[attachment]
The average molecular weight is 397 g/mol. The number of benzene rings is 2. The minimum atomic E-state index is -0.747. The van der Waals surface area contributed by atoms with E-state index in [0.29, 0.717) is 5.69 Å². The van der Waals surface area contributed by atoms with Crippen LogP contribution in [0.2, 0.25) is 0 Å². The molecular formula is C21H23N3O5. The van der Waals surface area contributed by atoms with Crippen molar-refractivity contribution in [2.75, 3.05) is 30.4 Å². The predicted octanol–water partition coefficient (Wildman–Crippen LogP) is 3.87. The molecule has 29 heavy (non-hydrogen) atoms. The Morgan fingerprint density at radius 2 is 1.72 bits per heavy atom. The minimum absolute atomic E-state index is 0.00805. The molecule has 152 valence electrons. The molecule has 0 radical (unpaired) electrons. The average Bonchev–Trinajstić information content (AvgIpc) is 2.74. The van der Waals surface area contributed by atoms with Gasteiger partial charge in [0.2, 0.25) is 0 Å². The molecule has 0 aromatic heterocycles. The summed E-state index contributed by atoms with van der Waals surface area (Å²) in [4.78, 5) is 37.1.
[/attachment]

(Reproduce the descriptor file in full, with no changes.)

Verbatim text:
The average molecular weight is 397 g/mol. The number of benzene rings is 2. The minimum atomic E-state index is -0.747. The van der Waals surface area contributed by atoms with E-state index in [0.29, 0.717) is 5.69 Å². The van der Waals surface area contributed by atoms with Crippen LogP contribution in [0.2, 0.25) is 0 Å². The molecular formula is C21H23N3O5. The van der Waals surface area contributed by atoms with Crippen molar-refractivity contribution in [2.75, 3.05) is 30.4 Å². The predicted octanol–water partition coefficient (Wildman–Crippen LogP) is 3.87. The molecule has 29 heavy (non-hydrogen) atoms. The Morgan fingerprint density at radius 2 is 1.72 bits per heavy atom. The minimum absolute atomic E-state index is 0.00805. The molecule has 152 valence electrons. The molecule has 0 radical (unpaired) electrons. The average Bonchev–Trinajstić information content (AvgIpc) is 2.74. The van der Waals surface area contributed by atoms with Gasteiger partial charge in [0.2, 0.25) is 0 Å². The molecule has 0 aromatic heterocycles. The summed E-state index contributed by atoms with van der Waals surface area (Å²) in [4.78, 5) is 37.1.